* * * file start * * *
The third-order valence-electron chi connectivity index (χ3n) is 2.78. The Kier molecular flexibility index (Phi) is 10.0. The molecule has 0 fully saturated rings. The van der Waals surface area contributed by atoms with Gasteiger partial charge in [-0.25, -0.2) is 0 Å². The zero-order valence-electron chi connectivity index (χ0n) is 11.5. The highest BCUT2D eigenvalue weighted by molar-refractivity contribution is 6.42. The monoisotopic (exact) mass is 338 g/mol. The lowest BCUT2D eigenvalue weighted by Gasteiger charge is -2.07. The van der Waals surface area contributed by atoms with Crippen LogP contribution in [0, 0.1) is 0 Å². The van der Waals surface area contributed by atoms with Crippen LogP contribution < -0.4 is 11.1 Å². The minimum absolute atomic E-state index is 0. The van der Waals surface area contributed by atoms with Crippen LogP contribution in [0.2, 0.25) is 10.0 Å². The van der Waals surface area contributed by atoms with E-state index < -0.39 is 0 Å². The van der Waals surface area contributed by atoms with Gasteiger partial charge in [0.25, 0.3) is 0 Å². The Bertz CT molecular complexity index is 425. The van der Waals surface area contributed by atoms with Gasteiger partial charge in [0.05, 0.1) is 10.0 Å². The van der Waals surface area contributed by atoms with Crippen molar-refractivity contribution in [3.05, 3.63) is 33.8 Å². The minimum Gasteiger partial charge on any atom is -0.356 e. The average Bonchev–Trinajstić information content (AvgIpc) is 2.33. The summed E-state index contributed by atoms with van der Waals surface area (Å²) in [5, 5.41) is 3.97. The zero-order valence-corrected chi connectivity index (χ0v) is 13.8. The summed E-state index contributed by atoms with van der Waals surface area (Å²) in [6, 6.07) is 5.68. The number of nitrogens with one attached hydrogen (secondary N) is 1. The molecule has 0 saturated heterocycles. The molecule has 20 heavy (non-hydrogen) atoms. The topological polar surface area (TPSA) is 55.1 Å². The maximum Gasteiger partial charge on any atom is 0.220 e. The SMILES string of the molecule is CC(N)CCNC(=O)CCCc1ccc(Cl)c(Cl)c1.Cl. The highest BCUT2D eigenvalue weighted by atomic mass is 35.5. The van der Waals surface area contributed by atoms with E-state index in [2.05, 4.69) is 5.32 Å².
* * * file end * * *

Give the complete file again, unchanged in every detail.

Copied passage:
The third-order valence-electron chi connectivity index (χ3n) is 2.78. The Kier molecular flexibility index (Phi) is 10.0. The molecule has 0 fully saturated rings. The van der Waals surface area contributed by atoms with Gasteiger partial charge in [-0.25, -0.2) is 0 Å². The zero-order valence-electron chi connectivity index (χ0n) is 11.5. The highest BCUT2D eigenvalue weighted by molar-refractivity contribution is 6.42. The monoisotopic (exact) mass is 338 g/mol. The lowest BCUT2D eigenvalue weighted by Gasteiger charge is -2.07. The van der Waals surface area contributed by atoms with Crippen LogP contribution in [0, 0.1) is 0 Å². The van der Waals surface area contributed by atoms with Crippen LogP contribution < -0.4 is 11.1 Å². The minimum absolute atomic E-state index is 0. The van der Waals surface area contributed by atoms with Crippen LogP contribution in [0.2, 0.25) is 10.0 Å². The van der Waals surface area contributed by atoms with E-state index < -0.39 is 0 Å². The van der Waals surface area contributed by atoms with Gasteiger partial charge in [0.25, 0.3) is 0 Å². The Bertz CT molecular complexity index is 425. The van der Waals surface area contributed by atoms with Gasteiger partial charge in [0.05, 0.1) is 10.0 Å². The van der Waals surface area contributed by atoms with Crippen molar-refractivity contribution in [3.05, 3.63) is 33.8 Å². The minimum Gasteiger partial charge on any atom is -0.356 e. The average Bonchev–Trinajstić information content (AvgIpc) is 2.33. The summed E-state index contributed by atoms with van der Waals surface area (Å²) in [5, 5.41) is 3.97. The zero-order valence-corrected chi connectivity index (χ0v) is 13.8. The summed E-state index contributed by atoms with van der Waals surface area (Å²) in [6, 6.07) is 5.68. The number of nitrogens with one attached hydrogen (secondary N) is 1. The molecule has 0 saturated heterocycles. The molecule has 20 heavy (non-hydrogen) atoms. The topological polar surface area (TPSA) is 55.1 Å². The maximum Gasteiger partial charge on any atom is 0.220 e. The SMILES string of the molecule is CC(N)CCNC(=O)CCCc1ccc(Cl)c(Cl)c1.Cl. The highest BCUT2D eigenvalue weighted by atomic mass is 35.5. The van der Waals surface area contributed by atoms with E-state index in [2.05, 4.69) is 5.32 Å².